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Hair Loss – Special Forms And Causes

Hair Loss – Special Forms And Causes, certain diseases of the skin or scalp or internal diseases can cause hairless areas on the head. Sometimes hair roots perish, and the hair follicle is scarred so that no hair grows back there. Do not forget to indicate your opinions on our article about Hair Loss.

Hair Loss – Special Forms And Causes, This chapter is mostly about rather rare forms of hair loss, with or without scarring, with a rather focal or diffuse pattern, although sometimes there are also transitions here.

Non-scarring hair loss

  • Focal hair loss after infections of the skin (circumscripts = focal postinfectious alopecia): If the hair root, especially the germ layer (matrix) from which a new hair sprout, is not destroyed by the inflammation or no scars have arisen, the hair loss is recoverable.
    Cause: boils (blood-blackening, deep purulent hair follicle inflammation), carbuncles (multiple, merging boils), impetigo contagiosa (bark lichen: oozing or vesicular, bacterial, highly contagious rash, which occurs mainly in children and newborns), erysipelas (bacterial skin infection with flu-like symptoms), herpes zoster (shingles), syphilis (here diffuse ” motherwort-like” distributed bald spots).
    Symptoms: Bald patches on the head or other hairy areas of the body, in addition, depending on the clinical picture, more or less typical skin changes, sometimes also with itching or pain.
    Diagnosis: dermatological-clinical, if there is a suspicion of a disease, possibly a smear for bacteriological examination, further clarification by other specialists, such as a specialist in internal medicine.
    Therapy: According to the cause, for example, antibiotics for erysipelas, bark lichen, sometimes also for carbuncles, or an antiviral drug (if necessary also a painkiller) for Herpes zoster, sometimes surgically for certain infections such as carbuncles.
  • Loose(-anagen) hair syndrome: This temporary, diffuse hair growth disorder is mainly affected by children with blond hair aged two to five years, girls apparently more often than boys. The hair grows more slowly overall and is easy to pluck. The disorder is limited to the scalp and can be associated with no other abnormalities, but sometimes also with other developmental problems.
    Cause: Unclear, hereditary factors are discussed.
    Diagnosis: symptoms, positive hair plucking test. The hair can be pulled out easily and painlessly, even in tufts with a visibly thinner head. If necessary, Trichogramma: it shows predominantly meager (dystrophic) anagen hairs without a root sheath.
    Therapy: None. Hair loss usually stops after a few years, the hair grows back.
  • Mental disorders: Occasionally, there may also be a mental illness behind the alleged hair loss. Some people feel the compulsion to pull out their hair when they are tense. This by no means the rare behavioral disorder is called trichotillomania. Experts assume a disturbance of impulse control. It often begins in adolescence, women are more often affected than men.
    Cause: Various psychological factors such as fears or mental injuries (traumas), learned behavioral patterns such as dealing with stress. However, it is still unclear how the disorder arises. A hereditary predisposition is also discussed because the disorder occurs frequently in some families.
    Symptoms: In severe cases, the scalp has numerous bald spots, although the hair is actually completely healthy. Many sufferers invent alleged causes for the supposed hair loss or try to hide the light spots under headgear or hairpieces.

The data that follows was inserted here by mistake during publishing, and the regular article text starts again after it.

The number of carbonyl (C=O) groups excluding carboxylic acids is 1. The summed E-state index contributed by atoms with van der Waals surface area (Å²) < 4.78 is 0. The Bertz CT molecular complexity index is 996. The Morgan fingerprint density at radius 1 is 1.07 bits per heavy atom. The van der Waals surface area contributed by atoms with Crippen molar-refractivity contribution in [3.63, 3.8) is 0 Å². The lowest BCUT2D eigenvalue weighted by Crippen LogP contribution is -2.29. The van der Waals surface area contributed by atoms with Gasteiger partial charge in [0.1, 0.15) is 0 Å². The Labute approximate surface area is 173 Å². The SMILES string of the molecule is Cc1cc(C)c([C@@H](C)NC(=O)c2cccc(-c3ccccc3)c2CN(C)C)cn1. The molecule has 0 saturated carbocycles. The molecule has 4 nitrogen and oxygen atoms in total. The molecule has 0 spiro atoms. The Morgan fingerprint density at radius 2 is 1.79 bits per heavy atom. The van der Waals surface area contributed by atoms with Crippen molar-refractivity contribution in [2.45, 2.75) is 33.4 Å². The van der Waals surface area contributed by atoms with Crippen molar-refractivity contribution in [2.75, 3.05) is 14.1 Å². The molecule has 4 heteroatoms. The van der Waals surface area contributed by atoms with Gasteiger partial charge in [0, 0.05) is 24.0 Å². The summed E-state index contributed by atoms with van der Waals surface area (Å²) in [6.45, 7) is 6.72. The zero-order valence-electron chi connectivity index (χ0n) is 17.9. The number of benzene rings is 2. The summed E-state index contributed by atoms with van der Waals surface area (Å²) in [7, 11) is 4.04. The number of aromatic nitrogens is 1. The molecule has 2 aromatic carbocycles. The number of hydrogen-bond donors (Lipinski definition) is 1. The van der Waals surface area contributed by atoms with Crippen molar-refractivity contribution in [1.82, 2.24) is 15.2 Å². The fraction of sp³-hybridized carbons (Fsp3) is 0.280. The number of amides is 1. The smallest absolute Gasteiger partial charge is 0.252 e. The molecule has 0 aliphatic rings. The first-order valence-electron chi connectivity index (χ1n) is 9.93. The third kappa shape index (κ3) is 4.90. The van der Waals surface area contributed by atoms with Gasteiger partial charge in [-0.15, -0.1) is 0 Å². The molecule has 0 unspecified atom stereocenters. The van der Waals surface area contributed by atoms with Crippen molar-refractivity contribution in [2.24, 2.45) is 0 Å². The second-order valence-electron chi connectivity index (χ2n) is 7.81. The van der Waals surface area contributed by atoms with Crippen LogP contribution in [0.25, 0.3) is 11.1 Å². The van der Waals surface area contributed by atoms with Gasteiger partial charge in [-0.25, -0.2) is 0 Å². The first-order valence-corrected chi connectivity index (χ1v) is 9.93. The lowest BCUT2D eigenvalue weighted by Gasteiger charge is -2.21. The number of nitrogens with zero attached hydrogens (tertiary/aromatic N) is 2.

Diagnosis, therapy: The conversation with a psychotherapist is considered groundbreaking. He also decides whether psychotherapy, usually in the form of cognitive behavioral therapy, is necessary. Among other things, those affected learn to deal with stressful situations and gradually release them from their compulsion.
  • Purely mechanical causes: Some hairstyles or lashed headgear can strain the hair. If you always wear a tight ponytail, you sometimes notice that the hair on the temples and in the parking area becomes thinner. The constant train may then be to blame. Also, prolonged pressure is not conducive to hair growth. So, after prolonged bed rest, hair on the back of the head can be lost.
  • Temporal triangular alopecia (Alopecia triangular congenital, focal hair loss): non-scarring hair loss.
    Symptoms: Coin-sized, hair-free area, usually at the hairline in the temporal region, so to speak reinforced receding hairline, often only on one side
    Cause: Congenital; there is a lack of mature hair roots.
    Diagnosis: Clinical-dermatological, medical history
    Therapy: None, hair transplantation if necessary
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Hair Loss - Special Forms And Causes
Hair Loss – Special Forms And Causes

Scarring hair loss: no hair regrowth

Hair Loss – Special Forms And Causes, Inflammatory diseases of the skin or scalp, and physical or chemical damage can destroy the hair roots and leave scars. Then there will be no more hair growing there. The causes of scarring hair loss are many (see below). In some cases, other skin areas can also become ill.
General symptoms on the scalp: Often there are skin changes such as itching, redness, blistering, swelling, oozing, pus formation, scaling, loss of pigmentation, and thinning of the skin. Then you will no longer see any hair outlets on the scalp, and the scalp will look shiny. This sequential state is called the pseudopelade state.

May be responsible for a pseudopelade status:

  • Chronic discoid lupus erythematosus:
    Cause: autoimmune disease.
    Symptoms: Red hardened spots mostly on exposed parts of the body (exposure to light can trigger acute disease flare-ups) hairy head, cheeks, forehead, nose, auricles, chest section, rarely on the trunk and limbs. Diseased areas on the scalp are sensitive to pressure and touch. The affected areas scar in the middle, you can no longer see hair pores, the skin fades or changes color, and may have dilated vessels. The edges are reddened, depending on the inflammatory activity.